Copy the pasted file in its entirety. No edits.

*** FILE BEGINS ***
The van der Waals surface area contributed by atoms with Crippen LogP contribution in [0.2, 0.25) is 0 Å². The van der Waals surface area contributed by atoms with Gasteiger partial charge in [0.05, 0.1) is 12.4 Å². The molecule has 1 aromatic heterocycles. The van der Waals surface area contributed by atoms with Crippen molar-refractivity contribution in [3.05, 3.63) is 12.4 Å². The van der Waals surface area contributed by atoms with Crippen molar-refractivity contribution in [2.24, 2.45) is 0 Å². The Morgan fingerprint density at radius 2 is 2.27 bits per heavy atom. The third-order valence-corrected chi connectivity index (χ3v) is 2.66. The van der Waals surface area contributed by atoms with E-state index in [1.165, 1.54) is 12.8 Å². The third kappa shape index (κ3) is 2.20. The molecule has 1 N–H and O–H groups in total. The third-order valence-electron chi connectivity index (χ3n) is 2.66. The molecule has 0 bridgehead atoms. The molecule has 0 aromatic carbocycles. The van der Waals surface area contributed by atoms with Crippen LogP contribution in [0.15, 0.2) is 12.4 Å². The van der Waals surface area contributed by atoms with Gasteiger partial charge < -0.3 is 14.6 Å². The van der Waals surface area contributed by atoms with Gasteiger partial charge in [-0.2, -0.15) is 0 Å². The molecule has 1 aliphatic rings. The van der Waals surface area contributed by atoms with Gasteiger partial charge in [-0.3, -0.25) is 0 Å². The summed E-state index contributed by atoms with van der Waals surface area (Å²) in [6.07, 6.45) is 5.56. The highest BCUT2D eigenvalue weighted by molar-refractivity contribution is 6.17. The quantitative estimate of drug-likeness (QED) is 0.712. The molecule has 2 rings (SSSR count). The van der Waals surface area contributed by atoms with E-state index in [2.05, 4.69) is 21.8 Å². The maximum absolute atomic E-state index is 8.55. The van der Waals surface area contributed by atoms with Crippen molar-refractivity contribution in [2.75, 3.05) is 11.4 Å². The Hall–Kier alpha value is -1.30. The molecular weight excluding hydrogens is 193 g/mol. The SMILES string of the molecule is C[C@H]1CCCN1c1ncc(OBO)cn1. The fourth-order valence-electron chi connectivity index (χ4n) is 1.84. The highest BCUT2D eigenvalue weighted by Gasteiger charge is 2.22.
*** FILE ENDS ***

The van der Waals surface area contributed by atoms with Crippen LogP contribution in [0.2, 0.25) is 0 Å². The van der Waals surface area contributed by atoms with Gasteiger partial charge in [0.05, 0.1) is 12.4 Å². The molecule has 1 aromatic heterocycles. The van der Waals surface area contributed by atoms with Crippen molar-refractivity contribution in [3.05, 3.63) is 12.4 Å². The van der Waals surface area contributed by atoms with Crippen molar-refractivity contribution in [2.24, 2.45) is 0 Å². The Morgan fingerprint density at radius 2 is 2.27 bits per heavy atom. The third-order valence-corrected chi connectivity index (χ3v) is 2.66. The van der Waals surface area contributed by atoms with E-state index in [1.165, 1.54) is 12.8 Å². The third kappa shape index (κ3) is 2.20. The molecule has 1 N–H and O–H groups in total. The third-order valence-electron chi connectivity index (χ3n) is 2.66. The molecule has 0 bridgehead atoms. The molecule has 0 aromatic carbocycles. The van der Waals surface area contributed by atoms with Crippen LogP contribution in [0.15, 0.2) is 12.4 Å². The van der Waals surface area contributed by atoms with Gasteiger partial charge < -0.3 is 14.6 Å². The van der Waals surface area contributed by atoms with Gasteiger partial charge in [-0.2, -0.15) is 0 Å². The molecule has 1 aliphatic rings. The van der Waals surface area contributed by atoms with Gasteiger partial charge in [-0.3, -0.25) is 0 Å². The summed E-state index contributed by atoms with van der Waals surface area (Å²) in [6.07, 6.45) is 5.56. The highest BCUT2D eigenvalue weighted by molar-refractivity contribution is 6.17. The quantitative estimate of drug-likeness (QED) is 0.712. The molecule has 2 rings (SSSR count). The van der Waals surface area contributed by atoms with E-state index in [2.05, 4.69) is 21.8 Å². The maximum absolute atomic E-state index is 8.55. The van der Waals surface area contributed by atoms with Crippen molar-refractivity contribution in [2.75, 3.05) is 11.4 Å². The Hall–Kier alpha value is -1.30. The molecular weight excluding hydrogens is 193 g/mol. The SMILES string of the molecule is C[C@H]1CCCN1c1ncc(OBO)cn1. The fourth-order valence-electron chi connectivity index (χ4n) is 1.84. The highest BCUT2D eigenvalue weighted by Gasteiger charge is 2.22.